The vision of myself in the mirror still reflected the 300 pound version of myself. It was a while before my head and my body came into alignment. (You can read the full story on this blog in other post.)
Weight loss or not, what we often see in the mirror is a critically distorted version of what is really there. Most of us tend to focus on our imperfections rather than on our positive features.
Okay, so let's get real—we all have imperfections. Sure, no matter what age we are, or what our weight is, there are always things we can find to be critical of about our appearance. But I have come to realize, that no matter what—I need to see myself for who I really am. I realize that I must stay connected with my profound accomplishment and to express my new-found confidence in the real me—the one I was created to be.
I must continue to look beyond the exterior—one shaped by environment and circumstance and find the one that was formed and designed by The Master Architect.
This Designer, who created the most amazing things in the universe, took the time to create me. One who suspends the planets in their places. One who is intimately acquainted with the most minute creatures in the deepest sea. He created each star in the heavens. The bible tells us that He calls them each by name. Considering each day of their lives from the first day of time to the last, he painstakingly painted each detail of a butterfly wing. He made a universe so vast and unique that there are no two snowflakes that are identical. Each creature from the desert to the jungle, He unique equipped to survive and thrive in it's own personal dwelling place. He made the world so big that we will never know or know it in all it's vastness. Then before He was done, He created something that He felt was his most spectacular work, one that reflected His very own Splendor and Glory—me—and you.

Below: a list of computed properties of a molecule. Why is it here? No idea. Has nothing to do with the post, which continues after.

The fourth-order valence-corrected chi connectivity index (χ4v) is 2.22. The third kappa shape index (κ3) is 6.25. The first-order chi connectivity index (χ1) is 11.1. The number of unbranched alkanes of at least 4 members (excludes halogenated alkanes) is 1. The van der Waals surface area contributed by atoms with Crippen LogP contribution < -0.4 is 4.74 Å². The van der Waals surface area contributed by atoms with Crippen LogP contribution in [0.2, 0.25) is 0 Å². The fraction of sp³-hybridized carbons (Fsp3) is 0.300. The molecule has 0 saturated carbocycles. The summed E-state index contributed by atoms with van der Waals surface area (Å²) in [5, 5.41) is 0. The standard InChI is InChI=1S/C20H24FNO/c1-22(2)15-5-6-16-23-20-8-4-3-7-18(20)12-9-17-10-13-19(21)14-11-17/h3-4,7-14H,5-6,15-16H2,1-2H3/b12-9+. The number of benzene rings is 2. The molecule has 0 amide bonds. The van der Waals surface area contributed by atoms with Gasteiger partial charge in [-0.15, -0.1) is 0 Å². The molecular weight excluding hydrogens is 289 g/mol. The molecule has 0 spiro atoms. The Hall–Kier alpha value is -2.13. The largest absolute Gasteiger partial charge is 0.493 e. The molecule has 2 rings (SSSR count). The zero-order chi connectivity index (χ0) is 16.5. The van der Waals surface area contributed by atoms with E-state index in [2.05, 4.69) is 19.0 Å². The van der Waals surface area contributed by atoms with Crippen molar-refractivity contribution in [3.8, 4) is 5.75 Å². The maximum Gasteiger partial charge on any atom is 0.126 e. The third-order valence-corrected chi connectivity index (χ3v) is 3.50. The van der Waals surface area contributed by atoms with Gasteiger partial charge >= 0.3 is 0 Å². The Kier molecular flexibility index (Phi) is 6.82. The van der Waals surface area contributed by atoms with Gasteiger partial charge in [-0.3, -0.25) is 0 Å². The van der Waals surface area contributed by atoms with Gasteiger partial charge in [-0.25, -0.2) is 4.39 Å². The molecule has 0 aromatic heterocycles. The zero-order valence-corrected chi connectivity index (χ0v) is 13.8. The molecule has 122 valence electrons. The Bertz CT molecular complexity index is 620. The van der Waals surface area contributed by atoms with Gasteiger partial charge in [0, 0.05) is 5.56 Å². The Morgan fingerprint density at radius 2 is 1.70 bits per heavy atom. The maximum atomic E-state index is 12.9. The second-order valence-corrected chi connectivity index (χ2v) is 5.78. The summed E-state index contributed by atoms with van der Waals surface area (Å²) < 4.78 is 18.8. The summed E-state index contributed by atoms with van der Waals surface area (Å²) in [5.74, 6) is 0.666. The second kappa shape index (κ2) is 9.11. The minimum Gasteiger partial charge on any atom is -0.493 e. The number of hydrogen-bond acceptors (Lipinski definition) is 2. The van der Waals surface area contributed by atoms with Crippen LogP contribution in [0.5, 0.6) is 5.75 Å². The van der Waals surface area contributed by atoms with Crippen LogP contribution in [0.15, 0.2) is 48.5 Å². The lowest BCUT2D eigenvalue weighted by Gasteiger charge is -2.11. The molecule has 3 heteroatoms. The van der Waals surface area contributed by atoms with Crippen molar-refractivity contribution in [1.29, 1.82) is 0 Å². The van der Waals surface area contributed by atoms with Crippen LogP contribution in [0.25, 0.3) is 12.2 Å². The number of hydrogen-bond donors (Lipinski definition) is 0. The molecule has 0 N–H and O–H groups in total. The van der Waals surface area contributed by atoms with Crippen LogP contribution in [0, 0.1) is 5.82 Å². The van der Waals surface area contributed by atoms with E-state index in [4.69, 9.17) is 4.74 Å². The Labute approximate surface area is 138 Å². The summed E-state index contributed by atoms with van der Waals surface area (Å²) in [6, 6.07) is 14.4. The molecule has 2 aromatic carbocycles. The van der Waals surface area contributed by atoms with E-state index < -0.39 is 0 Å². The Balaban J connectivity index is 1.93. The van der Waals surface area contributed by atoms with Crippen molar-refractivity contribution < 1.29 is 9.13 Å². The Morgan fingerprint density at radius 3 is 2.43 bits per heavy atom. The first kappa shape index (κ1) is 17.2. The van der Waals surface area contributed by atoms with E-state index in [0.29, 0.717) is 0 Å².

Have you ever stopped to think:
That we are made up of a little bit of a many generations. Sometimes I think I look like my mother, and with the next glance, I look like my dad's sister. If I cut my hair a certain way, I might see a glimpse of my first cousin, I never thought we looked alike when my hair was longer. From our nose to our toes, we are a mix of all who came before us.
Did you ever stop to think about our physical features in detail. Something as simple as our teeth. They are really not just enamel post stuck randomely in our jaw. We are born with two perfect sets of teeth. One that fits our baby lifestyle and one that serves us through our adult life. No randomness, here. Each side is placed in mirror -like unison, the perfect number, each in the right order, perfectly fitted to do it's job efficiently.
Is it not strange that each of us have a hairline that starts and stops in just the right place? A little further to the front and it would cover our eyes. Too far on the back and it would be very uncomfortable. It may not be as curly as we would like or maybe as straight as we like, or maybe we would prefer a different color. But did you ever just stop and think about all the miracles we display, in our face alone? Did you ever think of all the amazing ways it effects our appearance? We ARE awesomely, thoughtfully, wonderfully, specifically, and purposefully made to function at our highest potential. Everything about us is designed with a specific function and purpose.
I encourage you to stop and see the awesomeness of who you are—not just in the mirror, but inside and out. I encourage you to be awed by the miracle we are designed to be. Step outside of your self-criticism just long enough to appreciate yourself for who you are. What do you see?